1.PRICE: Nook competes on price and features. Everyone from the media to the average buyer is enamored with tablets. The venerable iPad 2 is one of the most coveted gadgets on the marketplace, but with prices starting at $499, it’s not exactly within reach of all buyers. For a while, the Amazon Kindle was the device to beat, but it’s still a black and white technology in a color world. At $250, the Nook offers a sharp, full color display. It may not be as full featured or sensitive as the iPad, but it suddenly feels light years ahead of the Kindle, but with a very attractive price point. Read more
Apple just announced the iPad 2, which is another insanely great device. Powerful, sexy, and affordable. (Just like me.)
One of the best features has to be the Video Mirroring capability. In my line of work, we use iPads for demonstration purposes. That’s all well and good for intimate conversations, but only so many people can huddle around an iPad. Not anymore.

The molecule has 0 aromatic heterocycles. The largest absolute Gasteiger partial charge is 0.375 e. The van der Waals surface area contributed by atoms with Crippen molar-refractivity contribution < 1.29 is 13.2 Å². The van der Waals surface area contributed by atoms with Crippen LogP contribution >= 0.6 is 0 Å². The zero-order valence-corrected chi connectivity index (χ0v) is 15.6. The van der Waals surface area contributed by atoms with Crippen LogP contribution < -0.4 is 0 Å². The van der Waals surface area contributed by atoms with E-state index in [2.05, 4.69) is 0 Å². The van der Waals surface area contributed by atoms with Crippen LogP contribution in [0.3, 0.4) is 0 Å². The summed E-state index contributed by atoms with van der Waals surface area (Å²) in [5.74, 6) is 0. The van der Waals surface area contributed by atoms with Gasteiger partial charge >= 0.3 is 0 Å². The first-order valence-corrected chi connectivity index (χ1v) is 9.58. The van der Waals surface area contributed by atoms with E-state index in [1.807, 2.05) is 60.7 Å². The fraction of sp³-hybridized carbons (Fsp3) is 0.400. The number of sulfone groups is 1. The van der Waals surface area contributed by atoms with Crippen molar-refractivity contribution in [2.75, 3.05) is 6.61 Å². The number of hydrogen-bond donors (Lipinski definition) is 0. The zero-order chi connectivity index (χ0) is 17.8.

This Video Mirroring allows you to plug your iPad directly into the television and display the entire iPad on screen. And some initial reports suggest that this will be backwards compatible to original iPads and then others contradict that. We’ll know in the next few days. I’m sure.
Imagine how powerful Video Mirroring on iPads will be in the hands of a trained speaker in a business presentation. This is the kind of flexibility we dream about in client pitches and presentations. You want hardware that has a wow factor.
I want to present from an iPad running Keynote, rather than a Windows PC running PowerPoint. It has nothing to do with quality of presentation and everything to do with the coolness factor. iPads are cool.